I’ve been toying with a simple phrase lately: Dignity work. What does it mean? How might we define it? What if we made the nurturing of dignity our primary purpose as human beings? What kind of world would we see?
I see at least two angles on this:
First, we can look at dignity work through a lens of whether the core qualities of our labors — paid, unpaid, and volunteer alike — affirm, support, or advance human dignity.
Second, we can look at dignity work through a lens of whether we, as individuals, conduct ourselves in ways that affirm, support, or advance human dignity.
In considering these two possibilities, I suggest that we define dignity broadly, as a quality that embraces the better angels of our nature, to borrow from Abraham Lincoln. Providing attentive and loving caregiving to another is an obvious example of both strands of dignity work. But so is, say, starting a business that serves a community’s needs and treats its employees well, or creating an inclusive network or group devoted to a creative endeavor.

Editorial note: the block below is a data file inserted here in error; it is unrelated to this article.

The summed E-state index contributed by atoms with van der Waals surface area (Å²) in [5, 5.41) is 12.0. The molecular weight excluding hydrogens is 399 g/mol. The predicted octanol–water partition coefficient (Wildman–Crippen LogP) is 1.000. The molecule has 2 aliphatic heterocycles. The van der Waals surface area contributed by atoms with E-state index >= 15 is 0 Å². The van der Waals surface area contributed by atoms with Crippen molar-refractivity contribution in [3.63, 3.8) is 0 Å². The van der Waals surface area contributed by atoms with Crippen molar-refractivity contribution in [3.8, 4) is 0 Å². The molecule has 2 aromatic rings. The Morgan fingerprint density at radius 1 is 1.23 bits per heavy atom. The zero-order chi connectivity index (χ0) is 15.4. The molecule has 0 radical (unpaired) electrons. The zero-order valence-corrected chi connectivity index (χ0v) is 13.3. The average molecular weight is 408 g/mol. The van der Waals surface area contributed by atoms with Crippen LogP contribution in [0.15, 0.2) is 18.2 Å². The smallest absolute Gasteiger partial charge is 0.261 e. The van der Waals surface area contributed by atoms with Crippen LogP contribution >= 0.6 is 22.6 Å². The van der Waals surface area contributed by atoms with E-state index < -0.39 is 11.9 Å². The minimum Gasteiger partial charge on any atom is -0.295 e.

We live in a world where dignity is too often neglected in favor of raw exercises of power and the quest for profits, at times to the points of abuse and exploitation. In the meantime, opportunities to engage dignity work are all around us. We have choices.
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Dignity work: What better place to reflect this than the US Military. The positions of power are abundant and the bestowed trust to wield that power limitless except by a written regulation. It fails frequently and only survives by use of personal courage to enforce it both by the power assigned and the subject to resist and challenge for the corrected terms of dignity and respect.